Elizabeth Warren is crushing Joe Biden when it comes to donations from employees at Silicon Valley’s largest tech companies — despite her pledge to break many of them up.
Warren raised five times as much from Big Tech as Joe Biden did in the third quarter of this year, according to Recode’s analysis of recently disclosed fundraising records. It’s a sign of both how popular Warren is increasingly in Silicon Valley and of Biden’s own fundraising weaknesses in the industry.
Warren collected about $150,000 from employees of Facebook, Apple, Amazon, Microsoft, and Alphabet between July and September — outpacing any other Democratic candidate. While measuring donations from a few tech companies specifically is an imperfect way to assess total support from the entire sector, it does offer one snapshot of the industry’s leanings. Warren, Bernie Sanders, and Pete Buttigieg outraised the rest of the Democratic field in total money, in that order.
Almost half of Warren’s tech money came from Alphabet-owned entities like Google and YouTube. Although Warren has sharply criticized these companies, she has enjoyed a boom in tech support in recent months as Silicon Valley measured her up. Tech donors are not primarily driven by tech policy, but some Alphabet employees have previously told Recode that they actually think Warren’s positions could be good for their company and society.
Warren’s success is even more impressive given that she has not done high-dollar fundraisers with her party’s most well-heeled contributors, including many fans in Silicon Valley who are desperate for access to her. Just this week, she pushed Silicon Valley even further away when she promised to not raise money from tech “executives” — and even to return qualifying donations that she has already received.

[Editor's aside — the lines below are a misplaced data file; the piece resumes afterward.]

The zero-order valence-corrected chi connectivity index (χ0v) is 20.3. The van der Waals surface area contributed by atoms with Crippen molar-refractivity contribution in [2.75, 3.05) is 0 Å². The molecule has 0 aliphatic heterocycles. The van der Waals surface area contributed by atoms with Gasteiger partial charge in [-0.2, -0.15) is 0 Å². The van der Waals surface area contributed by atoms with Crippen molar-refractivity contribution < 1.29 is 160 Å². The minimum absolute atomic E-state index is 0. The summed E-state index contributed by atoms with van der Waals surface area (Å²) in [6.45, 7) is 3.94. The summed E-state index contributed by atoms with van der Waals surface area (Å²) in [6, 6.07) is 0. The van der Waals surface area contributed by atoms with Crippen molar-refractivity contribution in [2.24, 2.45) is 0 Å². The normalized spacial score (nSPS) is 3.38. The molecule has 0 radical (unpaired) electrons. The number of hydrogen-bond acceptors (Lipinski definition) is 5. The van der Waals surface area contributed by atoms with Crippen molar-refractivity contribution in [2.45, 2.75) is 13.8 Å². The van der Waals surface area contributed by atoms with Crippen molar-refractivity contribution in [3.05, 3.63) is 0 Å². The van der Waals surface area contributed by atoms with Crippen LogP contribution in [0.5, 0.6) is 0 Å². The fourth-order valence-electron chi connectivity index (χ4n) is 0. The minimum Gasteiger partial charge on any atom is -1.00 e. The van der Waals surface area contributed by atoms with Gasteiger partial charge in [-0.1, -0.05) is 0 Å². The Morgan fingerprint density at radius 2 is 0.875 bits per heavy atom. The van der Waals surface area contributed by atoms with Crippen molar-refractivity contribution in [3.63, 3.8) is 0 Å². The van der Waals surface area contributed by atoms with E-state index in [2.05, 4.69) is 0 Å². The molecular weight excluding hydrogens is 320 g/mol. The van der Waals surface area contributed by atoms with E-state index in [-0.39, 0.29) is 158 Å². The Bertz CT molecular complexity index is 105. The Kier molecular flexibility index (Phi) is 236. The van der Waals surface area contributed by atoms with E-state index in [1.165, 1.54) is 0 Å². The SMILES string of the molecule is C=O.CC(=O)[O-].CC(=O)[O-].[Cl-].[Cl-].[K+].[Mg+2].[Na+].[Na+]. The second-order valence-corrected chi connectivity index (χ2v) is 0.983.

Biden’s struggles here reflect his trouble tapping into tech wealth more broadly. While Biden has raised money in Silicon Valley from people with ties to the Obama administration and other wealthy individuals who call the Bay Area home, he has encountered challenges connecting with up-and-coming entrepreneurs and brand-name tech donors. The former vice president has visited the Bay Area twice for high-dollar fundraising events and is expected to return before the end of the year for a third trip.
Biden brought in just over $30,000 from employees at those five companies in the third quarter.
Other strong tech fundraisers include Buttigieg, who has visited Silicon Valley perhaps more often than any other candidate. (His husband, Chasten, is returning at the end of the month for a unique Hamilton fundraising event.) Buttigieg raised over $100,000 from Big Tech employees in this quarter. Sanders, who has also indicated that he’s open to the idea of breaking up big tech companies, collected almost $130,000 from company employees.
And somewhat surprisingly, Andrew Yang, who has his own personal ties to the tech community, was the fourth-best fundraiser among Big Tech employees. Yang collected almost $90,000 from them during the third quarter.